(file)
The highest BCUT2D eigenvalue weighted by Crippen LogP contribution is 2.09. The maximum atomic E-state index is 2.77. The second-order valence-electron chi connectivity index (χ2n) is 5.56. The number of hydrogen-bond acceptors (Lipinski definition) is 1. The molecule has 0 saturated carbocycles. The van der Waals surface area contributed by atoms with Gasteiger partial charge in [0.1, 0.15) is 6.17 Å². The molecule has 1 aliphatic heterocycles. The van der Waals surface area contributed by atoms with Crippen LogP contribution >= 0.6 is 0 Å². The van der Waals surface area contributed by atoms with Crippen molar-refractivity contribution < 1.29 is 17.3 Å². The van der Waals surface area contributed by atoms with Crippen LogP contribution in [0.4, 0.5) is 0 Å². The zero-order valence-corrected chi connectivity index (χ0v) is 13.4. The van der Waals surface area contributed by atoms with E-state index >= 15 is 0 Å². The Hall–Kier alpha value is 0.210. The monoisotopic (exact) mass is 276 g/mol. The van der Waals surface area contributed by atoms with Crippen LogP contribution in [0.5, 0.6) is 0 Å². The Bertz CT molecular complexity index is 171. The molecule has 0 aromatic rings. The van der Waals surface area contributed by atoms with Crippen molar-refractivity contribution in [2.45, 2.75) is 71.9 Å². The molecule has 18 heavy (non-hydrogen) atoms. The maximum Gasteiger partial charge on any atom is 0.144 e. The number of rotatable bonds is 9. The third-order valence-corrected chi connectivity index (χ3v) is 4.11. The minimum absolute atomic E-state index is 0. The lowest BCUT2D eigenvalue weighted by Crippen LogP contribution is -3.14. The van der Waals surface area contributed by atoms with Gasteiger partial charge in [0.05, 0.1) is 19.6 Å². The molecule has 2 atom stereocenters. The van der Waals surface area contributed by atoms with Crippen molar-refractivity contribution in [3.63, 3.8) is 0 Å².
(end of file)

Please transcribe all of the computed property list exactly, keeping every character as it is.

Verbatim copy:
The highest BCUT2D eigenvalue weighted by Crippen LogP contribution is 2.09. The maximum atomic E-state index is 2.77. The second-order valence-electron chi connectivity index (χ2n) is 5.56. The number of hydrogen-bond acceptors (Lipinski definition) is 1. The molecule has 0 saturated carbocycles. The van der Waals surface area contributed by atoms with Gasteiger partial charge in [0.1, 0.15) is 6.17 Å². The molecule has 1 aliphatic heterocycles. The van der Waals surface area contributed by atoms with Crippen LogP contribution >= 0.6 is 0 Å². The van der Waals surface area contributed by atoms with Crippen molar-refractivity contribution < 1.29 is 17.3 Å². The van der Waals surface area contributed by atoms with Crippen LogP contribution in [0.4, 0.5) is 0 Å². The zero-order valence-corrected chi connectivity index (χ0v) is 13.4. The van der Waals surface area contributed by atoms with E-state index >= 15 is 0 Å². The Hall–Kier alpha value is 0.210. The monoisotopic (exact) mass is 276 g/mol. The van der Waals surface area contributed by atoms with Crippen LogP contribution in [0.5, 0.6) is 0 Å². The Bertz CT molecular complexity index is 171. The molecule has 0 aromatic rings. The van der Waals surface area contributed by atoms with Crippen molar-refractivity contribution in [2.45, 2.75) is 71.9 Å². The molecule has 18 heavy (non-hydrogen) atoms. The maximum Gasteiger partial charge on any atom is 0.144 e. The number of rotatable bonds is 9. The third-order valence-corrected chi connectivity index (χ3v) is 4.11. The minimum absolute atomic E-state index is 0. The lowest BCUT2D eigenvalue weighted by Crippen LogP contribution is -3.14. The van der Waals surface area contributed by atoms with Gasteiger partial charge in [0.05, 0.1) is 19.6 Å². The molecule has 2 atom stereocenters. The van der Waals surface area contributed by atoms with Crippen molar-refractivity contribution in [3.63, 3.8) is 0 Å².